Presenting functionality in a task-oriented manner is another way CAD and PLM software providers are simplifying entrιe into their rich set of capabilities. PTC has taken that user interface principle to heart in the latest releases of its Windchill 10.0 PLM platform, as well as in Creo 1.0, its next-generation product development suite. Both platforms are modular and support a role-based paradigm as a way to access functionality, presenting a mechanical engineer with a different palette of tools and menu of options than might be available to a procurement specialist or an engineering manager.
"If you think back 10 years ago, people were accustomed to finding something in a system," says Jane Wachutka, division vice president for PTC's Windchill Product Group. "Today with the consumerization of IT and mobile devices, the individual wants the software to get out of the way. They have a task to accomplish and they need just the right functionality to get that task done."
Cleaning up the interface was a big part of that shift for both of the new PTC platforms. Windchill, which has taken its share of knocks over the years for being difficult to navigate, has been completely made over in the latest 10.0 release to be more visual and less text-based. While searching for information in a PLM platform has traditionally been an exercise in sorting through product tables, this new release offers visual representations of products and parts to provide clarity and simplicity, Wachutka says.
There is also a greater ability to customize the home page so users are only presented with what they need, stripping away the information that isn't useful to them. "Again, the consumerization of software has built up this expectation for the ability to configure my world, my stuff, my workplace -- I only want to see what I need to get a job done," she explains. In that same vein, Creo 1.0's Any Role apps approach supports a modular architecture, allowing users to choose targeted pieces of functionality in the form of different apps and put them together to fulfill their particular design tool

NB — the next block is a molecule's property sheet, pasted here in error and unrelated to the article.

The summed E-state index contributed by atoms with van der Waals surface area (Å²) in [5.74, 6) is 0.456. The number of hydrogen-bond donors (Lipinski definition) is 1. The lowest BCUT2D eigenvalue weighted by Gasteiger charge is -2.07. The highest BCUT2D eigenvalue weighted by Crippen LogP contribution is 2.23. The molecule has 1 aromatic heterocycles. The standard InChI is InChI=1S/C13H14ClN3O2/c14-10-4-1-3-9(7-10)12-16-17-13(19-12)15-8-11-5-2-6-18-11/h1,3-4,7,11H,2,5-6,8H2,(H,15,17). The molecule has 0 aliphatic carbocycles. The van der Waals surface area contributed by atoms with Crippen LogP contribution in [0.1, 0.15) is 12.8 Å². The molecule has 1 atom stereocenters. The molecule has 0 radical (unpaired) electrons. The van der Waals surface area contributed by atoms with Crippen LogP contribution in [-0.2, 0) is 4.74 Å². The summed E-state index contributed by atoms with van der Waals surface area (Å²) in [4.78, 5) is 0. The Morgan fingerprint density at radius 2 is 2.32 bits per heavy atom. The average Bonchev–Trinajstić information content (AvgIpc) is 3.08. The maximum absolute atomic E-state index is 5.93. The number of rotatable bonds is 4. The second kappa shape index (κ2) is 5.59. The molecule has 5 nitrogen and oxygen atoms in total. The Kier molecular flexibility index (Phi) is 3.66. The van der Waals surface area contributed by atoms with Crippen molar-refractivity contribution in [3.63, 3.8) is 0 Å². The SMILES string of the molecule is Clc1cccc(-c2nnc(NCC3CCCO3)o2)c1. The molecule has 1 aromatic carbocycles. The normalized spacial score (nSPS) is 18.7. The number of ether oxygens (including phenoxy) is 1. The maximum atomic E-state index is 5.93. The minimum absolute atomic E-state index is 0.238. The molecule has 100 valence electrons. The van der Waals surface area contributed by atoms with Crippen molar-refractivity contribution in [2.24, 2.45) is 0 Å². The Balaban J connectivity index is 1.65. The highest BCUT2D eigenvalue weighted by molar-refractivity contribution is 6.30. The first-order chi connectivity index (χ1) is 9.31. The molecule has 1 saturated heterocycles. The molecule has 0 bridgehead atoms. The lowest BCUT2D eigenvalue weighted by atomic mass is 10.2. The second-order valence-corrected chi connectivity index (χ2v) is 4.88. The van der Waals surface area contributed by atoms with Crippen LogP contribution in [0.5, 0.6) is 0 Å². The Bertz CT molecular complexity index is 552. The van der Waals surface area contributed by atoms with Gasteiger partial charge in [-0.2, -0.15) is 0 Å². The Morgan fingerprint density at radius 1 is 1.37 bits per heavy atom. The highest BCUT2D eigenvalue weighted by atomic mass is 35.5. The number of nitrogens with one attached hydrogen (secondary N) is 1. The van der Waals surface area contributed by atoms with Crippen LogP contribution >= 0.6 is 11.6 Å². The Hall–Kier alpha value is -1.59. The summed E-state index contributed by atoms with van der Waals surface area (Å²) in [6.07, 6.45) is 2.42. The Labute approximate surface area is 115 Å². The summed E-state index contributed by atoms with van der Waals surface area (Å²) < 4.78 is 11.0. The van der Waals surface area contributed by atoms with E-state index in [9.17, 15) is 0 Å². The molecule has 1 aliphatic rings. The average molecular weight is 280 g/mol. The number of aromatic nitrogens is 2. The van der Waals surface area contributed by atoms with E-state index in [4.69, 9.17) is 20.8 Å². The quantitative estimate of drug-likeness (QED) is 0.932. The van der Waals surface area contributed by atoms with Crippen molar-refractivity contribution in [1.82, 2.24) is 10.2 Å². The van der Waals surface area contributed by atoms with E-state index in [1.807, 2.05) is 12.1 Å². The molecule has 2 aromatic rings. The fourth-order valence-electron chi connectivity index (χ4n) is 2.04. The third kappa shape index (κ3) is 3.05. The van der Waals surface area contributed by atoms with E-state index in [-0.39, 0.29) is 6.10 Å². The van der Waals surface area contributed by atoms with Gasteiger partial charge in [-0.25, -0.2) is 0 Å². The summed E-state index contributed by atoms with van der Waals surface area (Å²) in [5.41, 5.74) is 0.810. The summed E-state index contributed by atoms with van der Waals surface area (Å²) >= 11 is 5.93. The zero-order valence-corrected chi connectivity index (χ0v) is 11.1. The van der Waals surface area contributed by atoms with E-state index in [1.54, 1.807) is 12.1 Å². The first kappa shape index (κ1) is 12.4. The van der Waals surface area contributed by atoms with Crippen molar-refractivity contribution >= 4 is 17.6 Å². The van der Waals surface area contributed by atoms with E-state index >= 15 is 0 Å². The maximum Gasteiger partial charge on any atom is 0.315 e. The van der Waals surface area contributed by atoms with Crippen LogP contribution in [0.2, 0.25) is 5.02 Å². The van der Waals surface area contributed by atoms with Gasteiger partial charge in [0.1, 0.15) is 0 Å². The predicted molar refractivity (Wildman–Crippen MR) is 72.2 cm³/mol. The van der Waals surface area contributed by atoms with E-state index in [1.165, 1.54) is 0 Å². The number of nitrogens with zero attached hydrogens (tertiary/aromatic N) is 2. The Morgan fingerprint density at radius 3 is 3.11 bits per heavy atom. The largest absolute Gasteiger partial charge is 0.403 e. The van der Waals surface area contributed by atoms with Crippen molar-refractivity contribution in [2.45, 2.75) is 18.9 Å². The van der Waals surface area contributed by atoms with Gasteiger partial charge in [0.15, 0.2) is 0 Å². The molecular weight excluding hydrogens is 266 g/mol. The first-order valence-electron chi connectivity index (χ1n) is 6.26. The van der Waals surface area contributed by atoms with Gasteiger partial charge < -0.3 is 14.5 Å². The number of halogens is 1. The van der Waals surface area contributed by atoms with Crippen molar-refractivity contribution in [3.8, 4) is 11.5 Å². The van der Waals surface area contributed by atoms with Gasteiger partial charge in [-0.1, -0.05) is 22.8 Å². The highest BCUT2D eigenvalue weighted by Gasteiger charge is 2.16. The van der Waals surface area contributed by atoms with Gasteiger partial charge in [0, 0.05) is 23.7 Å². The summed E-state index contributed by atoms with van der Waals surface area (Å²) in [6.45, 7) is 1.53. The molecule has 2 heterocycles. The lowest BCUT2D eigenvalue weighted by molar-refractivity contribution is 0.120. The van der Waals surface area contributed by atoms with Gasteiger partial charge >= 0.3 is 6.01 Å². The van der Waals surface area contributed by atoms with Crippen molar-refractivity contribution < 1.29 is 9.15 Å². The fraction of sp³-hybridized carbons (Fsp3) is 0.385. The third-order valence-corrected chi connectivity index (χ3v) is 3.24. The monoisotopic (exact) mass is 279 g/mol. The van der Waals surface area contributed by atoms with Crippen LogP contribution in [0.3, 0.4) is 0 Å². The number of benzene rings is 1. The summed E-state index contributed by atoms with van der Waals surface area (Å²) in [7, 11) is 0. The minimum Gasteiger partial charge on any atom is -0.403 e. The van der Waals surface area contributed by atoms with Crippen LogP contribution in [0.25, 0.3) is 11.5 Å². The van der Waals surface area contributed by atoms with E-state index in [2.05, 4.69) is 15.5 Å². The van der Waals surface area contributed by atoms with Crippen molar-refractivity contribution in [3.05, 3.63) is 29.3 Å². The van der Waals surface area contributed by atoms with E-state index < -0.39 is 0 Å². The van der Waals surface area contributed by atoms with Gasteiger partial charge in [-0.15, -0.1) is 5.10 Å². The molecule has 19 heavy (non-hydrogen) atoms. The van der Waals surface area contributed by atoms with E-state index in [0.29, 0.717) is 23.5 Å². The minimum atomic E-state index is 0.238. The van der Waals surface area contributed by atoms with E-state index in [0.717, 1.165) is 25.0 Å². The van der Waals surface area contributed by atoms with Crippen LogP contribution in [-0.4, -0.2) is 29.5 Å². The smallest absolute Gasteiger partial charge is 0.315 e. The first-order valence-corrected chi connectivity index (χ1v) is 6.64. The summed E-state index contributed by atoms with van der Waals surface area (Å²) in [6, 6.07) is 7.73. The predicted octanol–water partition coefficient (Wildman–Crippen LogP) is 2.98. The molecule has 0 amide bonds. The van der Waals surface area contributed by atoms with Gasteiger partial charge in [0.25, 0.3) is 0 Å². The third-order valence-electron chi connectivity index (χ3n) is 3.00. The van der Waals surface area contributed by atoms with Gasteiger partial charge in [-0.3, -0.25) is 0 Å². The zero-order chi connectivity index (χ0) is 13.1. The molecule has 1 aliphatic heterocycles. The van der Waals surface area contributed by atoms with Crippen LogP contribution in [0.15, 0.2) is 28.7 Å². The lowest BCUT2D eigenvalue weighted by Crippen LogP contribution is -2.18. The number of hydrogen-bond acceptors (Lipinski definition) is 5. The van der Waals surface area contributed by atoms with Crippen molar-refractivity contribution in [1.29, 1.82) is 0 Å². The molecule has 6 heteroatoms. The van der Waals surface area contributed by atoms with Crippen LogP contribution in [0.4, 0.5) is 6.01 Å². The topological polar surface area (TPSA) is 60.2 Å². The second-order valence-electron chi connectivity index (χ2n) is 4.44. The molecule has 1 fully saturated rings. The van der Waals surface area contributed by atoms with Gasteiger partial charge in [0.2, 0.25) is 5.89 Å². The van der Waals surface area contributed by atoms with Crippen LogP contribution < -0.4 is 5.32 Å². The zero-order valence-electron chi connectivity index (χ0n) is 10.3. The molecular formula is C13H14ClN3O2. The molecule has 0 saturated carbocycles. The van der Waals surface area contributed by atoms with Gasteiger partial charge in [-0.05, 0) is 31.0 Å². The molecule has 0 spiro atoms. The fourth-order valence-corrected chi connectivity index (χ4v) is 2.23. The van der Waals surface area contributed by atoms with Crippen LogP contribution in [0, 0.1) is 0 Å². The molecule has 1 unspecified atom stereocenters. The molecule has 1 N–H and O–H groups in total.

PTC's upcoming Service Information Solution (SIS) leverages the multi-touch and gesture user interface of the iPad to deliver a new "shake to break" feature for exploding a 3D model.
For tools where PTC is starting from scratch, the idea is to embrace these new concepts and to push user interface design to exploit the new elements of mobile right from conception. PTC's Service Information Solution (SIS) is one such example. The forthcoming program, due first quarter 2012 and built on the Arbortext technology, is designed to deliver product information to service professionals in the field.
PTC has shown off an early version running on the iPad that sports a "shake and break" interface, exploding a 3D model into separate parts and pulling it back together when shaken. Beyond the "wow factor" of that particular demo, the real significance is what's possible with a new navigation paradigm to explore models or to search and dig deeper for information on a particular component.